I'll probably read through it again once more before returning it to the library, when I'll look for more novels by Yu Miri. ( )
  rhodehouse | Aug 17, 2021 |
I wasn't a huge fan of the reader on the audio, which is a shame because I think it distracted me from the story. This provided a really interesting insight on the issues of housing insecurity in Japan--all at once specific and universal. ( )
  LibroLindsay | Jun 18, 2021 |
Short, quiet, and deeply melancholy.

Kazu is a poor man who worked all his life only to find himself in his final years without family or money or meaning or even a home. He's been buffeted by the disasters -- natural and man-made -- that have befallen Japan in his long lifetime: earthquakes and tsunamis, firebombing, disease, nuclear bombs, and nuclear meltdowns.

Though events in his life have intersected with the Emperor's own, they are meaningless coincidences in a country that is no longer an Empire.

As a poor man, he is invisible to the prosperous citizens of the economic powerhouse of the late 20th century.

As a homeless person in Tokyo's Ueno Park, he is invisible to passers-by, noticed by the government only when it was time for the regular sweeps of the unsightly tents and camps from the park because the Olympics are coming or the Emperor wants to visit a museum.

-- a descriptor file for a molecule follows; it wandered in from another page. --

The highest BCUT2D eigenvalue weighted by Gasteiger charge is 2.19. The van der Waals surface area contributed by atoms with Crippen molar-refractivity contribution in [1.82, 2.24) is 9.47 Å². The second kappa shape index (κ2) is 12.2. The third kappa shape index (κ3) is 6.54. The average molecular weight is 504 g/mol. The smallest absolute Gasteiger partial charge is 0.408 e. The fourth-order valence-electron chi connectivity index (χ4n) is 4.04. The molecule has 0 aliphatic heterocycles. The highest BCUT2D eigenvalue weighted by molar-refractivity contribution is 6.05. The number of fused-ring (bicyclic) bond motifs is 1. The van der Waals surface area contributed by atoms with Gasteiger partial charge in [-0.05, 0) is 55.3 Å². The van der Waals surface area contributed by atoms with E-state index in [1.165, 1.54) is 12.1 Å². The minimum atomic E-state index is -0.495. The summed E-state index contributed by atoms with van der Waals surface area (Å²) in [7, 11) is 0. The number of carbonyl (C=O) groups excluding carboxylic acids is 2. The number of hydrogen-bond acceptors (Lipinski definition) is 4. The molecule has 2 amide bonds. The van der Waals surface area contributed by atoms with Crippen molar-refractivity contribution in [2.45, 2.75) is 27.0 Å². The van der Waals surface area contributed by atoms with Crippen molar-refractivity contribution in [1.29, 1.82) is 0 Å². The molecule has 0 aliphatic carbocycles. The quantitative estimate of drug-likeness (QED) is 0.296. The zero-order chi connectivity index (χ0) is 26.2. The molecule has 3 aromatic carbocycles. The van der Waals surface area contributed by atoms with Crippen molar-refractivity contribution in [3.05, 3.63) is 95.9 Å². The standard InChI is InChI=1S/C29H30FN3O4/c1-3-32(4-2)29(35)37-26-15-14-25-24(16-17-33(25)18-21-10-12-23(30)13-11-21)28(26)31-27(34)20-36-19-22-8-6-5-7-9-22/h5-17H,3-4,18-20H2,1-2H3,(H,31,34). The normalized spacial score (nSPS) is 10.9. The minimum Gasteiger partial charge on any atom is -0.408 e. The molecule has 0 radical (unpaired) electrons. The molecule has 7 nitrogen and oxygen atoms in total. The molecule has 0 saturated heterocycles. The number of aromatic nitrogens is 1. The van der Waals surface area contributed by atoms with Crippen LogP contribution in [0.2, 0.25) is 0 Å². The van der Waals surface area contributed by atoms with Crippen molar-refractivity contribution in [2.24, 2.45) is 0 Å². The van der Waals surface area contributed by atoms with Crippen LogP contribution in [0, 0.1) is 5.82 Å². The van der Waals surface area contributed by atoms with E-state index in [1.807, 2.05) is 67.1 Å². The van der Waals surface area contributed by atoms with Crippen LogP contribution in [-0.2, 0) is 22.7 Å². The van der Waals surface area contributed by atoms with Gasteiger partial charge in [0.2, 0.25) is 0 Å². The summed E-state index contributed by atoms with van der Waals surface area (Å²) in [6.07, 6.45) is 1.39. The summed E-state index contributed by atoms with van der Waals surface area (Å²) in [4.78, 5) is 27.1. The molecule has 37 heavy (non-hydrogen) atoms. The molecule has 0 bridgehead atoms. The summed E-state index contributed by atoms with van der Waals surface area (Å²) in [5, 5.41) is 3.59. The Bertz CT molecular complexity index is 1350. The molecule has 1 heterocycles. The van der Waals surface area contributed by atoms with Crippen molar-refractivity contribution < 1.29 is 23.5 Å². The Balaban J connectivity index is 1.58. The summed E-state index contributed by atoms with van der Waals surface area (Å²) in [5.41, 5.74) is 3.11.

And as a dead man and a ghost, he has nothing but a story of misery and heartache, and he is just as invisible as he has always been... ( )
  evano | Apr 24, 2021 |
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» Adicionar outros autores (1 possível)

Nome do autorFunçãoTipo de autorObra?Status
Miri Yuautor principaltodas as ediçõescalculado
Giles, MorganTradutorautor secundárioalgumas ediçõesconfirmado
Peters-Collaer, LaurenDesigner da capaautor secundárioalgumas ediçõesconfirmado

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"I thought what a thing of sin poverty was, that there could be nothing more sinful than forcing a small child to lie. The wages of sin were poverty, a wage that one could not endure, leading one to sin again, and s long as one could not pull oneself out of poverty, the cycle would repeat until death."
22%
"I was a father looking down at his son for the first time, and yet I felt like a baby looking up at his mother's ace. Suddenly I wanted to cry."
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"If time could pass so slowly that its passage was imperceptible, then--is death where time stops and the self is left all alone in this space? Is death where space and the self are erased and only time continues?"
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"To speak is to stumble, to hesitate, to detour and hit dead ends TO listen is straightforward. You can always just listen."
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"To be homeless is to be ignored when people walk past while still being in full view by everyone."
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"Born in Fukushima in 1933, the same year as the Emperor, Kazu's life is tied by a series of coincidences to Japan's Imperial family and to one particular spot in Tokyo; the park near Ueno Station - the same place his unquiet spirit now haunts in death. It is here that Kazu's life in Tokyo began, as a labourer in the run up to the 1964 Olympics, and later where he ended his days, living in the park's vast homeless 'villages', traumatised by the destruction of the 2011 tsunami and enraged by the announcement of the 2020 Olympics." -- c Provided by publisher.